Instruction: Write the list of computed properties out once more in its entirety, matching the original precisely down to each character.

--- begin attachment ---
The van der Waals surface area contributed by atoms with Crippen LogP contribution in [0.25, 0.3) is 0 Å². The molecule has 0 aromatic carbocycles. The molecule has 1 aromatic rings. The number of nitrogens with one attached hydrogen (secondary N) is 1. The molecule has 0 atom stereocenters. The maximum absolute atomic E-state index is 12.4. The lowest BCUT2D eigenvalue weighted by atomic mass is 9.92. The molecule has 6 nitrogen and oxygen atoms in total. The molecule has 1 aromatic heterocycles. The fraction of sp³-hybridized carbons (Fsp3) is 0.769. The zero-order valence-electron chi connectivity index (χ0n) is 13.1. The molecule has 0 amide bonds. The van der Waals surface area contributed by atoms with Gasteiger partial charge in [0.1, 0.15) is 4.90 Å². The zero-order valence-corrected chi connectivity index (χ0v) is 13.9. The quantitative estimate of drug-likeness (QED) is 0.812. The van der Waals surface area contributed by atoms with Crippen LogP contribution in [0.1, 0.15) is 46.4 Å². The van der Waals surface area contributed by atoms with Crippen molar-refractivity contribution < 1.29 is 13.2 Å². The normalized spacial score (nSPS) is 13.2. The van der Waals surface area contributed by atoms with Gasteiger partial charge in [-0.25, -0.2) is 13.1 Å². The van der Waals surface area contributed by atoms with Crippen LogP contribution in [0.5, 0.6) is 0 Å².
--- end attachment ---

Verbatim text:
The van der Waals surface area contributed by atoms with Crippen LogP contribution in [0.25, 0.3) is 0 Å². The molecule has 0 aromatic carbocycles. The molecule has 1 aromatic rings. The number of nitrogens with one attached hydrogen (secondary N) is 1. The molecule has 0 atom stereocenters. The maximum absolute atomic E-state index is 12.4. The lowest BCUT2D eigenvalue weighted by atomic mass is 9.92. The molecule has 6 nitrogen and oxygen atoms in total. The molecule has 1 aromatic heterocycles. The fraction of sp³-hybridized carbons (Fsp3) is 0.769. The zero-order valence-electron chi connectivity index (χ0n) is 13.1. The molecule has 0 amide bonds. The van der Waals surface area contributed by atoms with Gasteiger partial charge in [0.1, 0.15) is 4.90 Å². The zero-order valence-corrected chi connectivity index (χ0v) is 13.9. The quantitative estimate of drug-likeness (QED) is 0.812. The van der Waals surface area contributed by atoms with Crippen LogP contribution in [0.1, 0.15) is 46.4 Å². The van der Waals surface area contributed by atoms with Crippen molar-refractivity contribution < 1.29 is 13.2 Å². The normalized spacial score (nSPS) is 13.2. The van der Waals surface area contributed by atoms with Gasteiger partial charge in [-0.25, -0.2) is 13.1 Å². The van der Waals surface area contributed by atoms with Crippen LogP contribution in [0.5, 0.6) is 0 Å².